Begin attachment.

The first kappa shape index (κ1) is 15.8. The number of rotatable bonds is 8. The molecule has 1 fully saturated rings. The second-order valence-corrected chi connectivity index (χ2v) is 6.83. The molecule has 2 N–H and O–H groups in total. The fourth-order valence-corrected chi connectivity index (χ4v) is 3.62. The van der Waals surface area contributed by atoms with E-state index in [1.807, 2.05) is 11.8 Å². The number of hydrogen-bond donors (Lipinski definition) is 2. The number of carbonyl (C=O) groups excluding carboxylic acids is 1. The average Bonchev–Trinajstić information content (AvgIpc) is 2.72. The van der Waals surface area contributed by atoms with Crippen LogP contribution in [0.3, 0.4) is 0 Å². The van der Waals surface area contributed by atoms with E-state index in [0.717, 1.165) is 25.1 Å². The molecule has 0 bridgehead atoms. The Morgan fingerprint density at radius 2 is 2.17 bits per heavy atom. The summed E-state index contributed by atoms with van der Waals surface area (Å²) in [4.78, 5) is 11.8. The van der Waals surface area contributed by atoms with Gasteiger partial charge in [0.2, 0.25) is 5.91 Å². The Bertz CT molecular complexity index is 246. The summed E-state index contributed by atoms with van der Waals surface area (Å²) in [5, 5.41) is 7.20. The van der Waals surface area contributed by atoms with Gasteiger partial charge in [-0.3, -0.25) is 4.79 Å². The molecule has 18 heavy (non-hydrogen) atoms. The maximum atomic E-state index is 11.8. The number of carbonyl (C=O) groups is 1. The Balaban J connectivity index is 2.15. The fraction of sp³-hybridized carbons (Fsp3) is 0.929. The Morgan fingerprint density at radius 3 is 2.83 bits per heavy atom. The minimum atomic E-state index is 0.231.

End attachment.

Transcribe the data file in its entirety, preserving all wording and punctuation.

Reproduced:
The first kappa shape index (κ1) is 15.8. The number of rotatable bonds is 8. The molecule has 1 fully saturated rings. The second-order valence-corrected chi connectivity index (χ2v) is 6.83. The molecule has 2 N–H and O–H groups in total. The fourth-order valence-corrected chi connectivity index (χ4v) is 3.62. The van der Waals surface area contributed by atoms with E-state index in [1.807, 2.05) is 11.8 Å². The number of hydrogen-bond donors (Lipinski definition) is 2. The number of carbonyl (C=O) groups excluding carboxylic acids is 1. The average Bonchev–Trinajstić information content (AvgIpc) is 2.72. The van der Waals surface area contributed by atoms with Crippen LogP contribution in [0.3, 0.4) is 0 Å². The van der Waals surface area contributed by atoms with E-state index in [0.717, 1.165) is 25.1 Å². The molecule has 0 bridgehead atoms. The Morgan fingerprint density at radius 2 is 2.17 bits per heavy atom. The summed E-state index contributed by atoms with van der Waals surface area (Å²) in [4.78, 5) is 11.8. The van der Waals surface area contributed by atoms with Gasteiger partial charge in [0.2, 0.25) is 5.91 Å². The Bertz CT molecular complexity index is 246. The summed E-state index contributed by atoms with van der Waals surface area (Å²) in [5, 5.41) is 7.20. The van der Waals surface area contributed by atoms with Gasteiger partial charge in [-0.3, -0.25) is 4.79 Å². The molecule has 18 heavy (non-hydrogen) atoms. The maximum atomic E-state index is 11.8. The number of carbonyl (C=O) groups is 1. The Balaban J connectivity index is 2.15. The fraction of sp³-hybridized carbons (Fsp3) is 0.929. The Morgan fingerprint density at radius 3 is 2.83 bits per heavy atom. The minimum atomic E-state index is 0.231.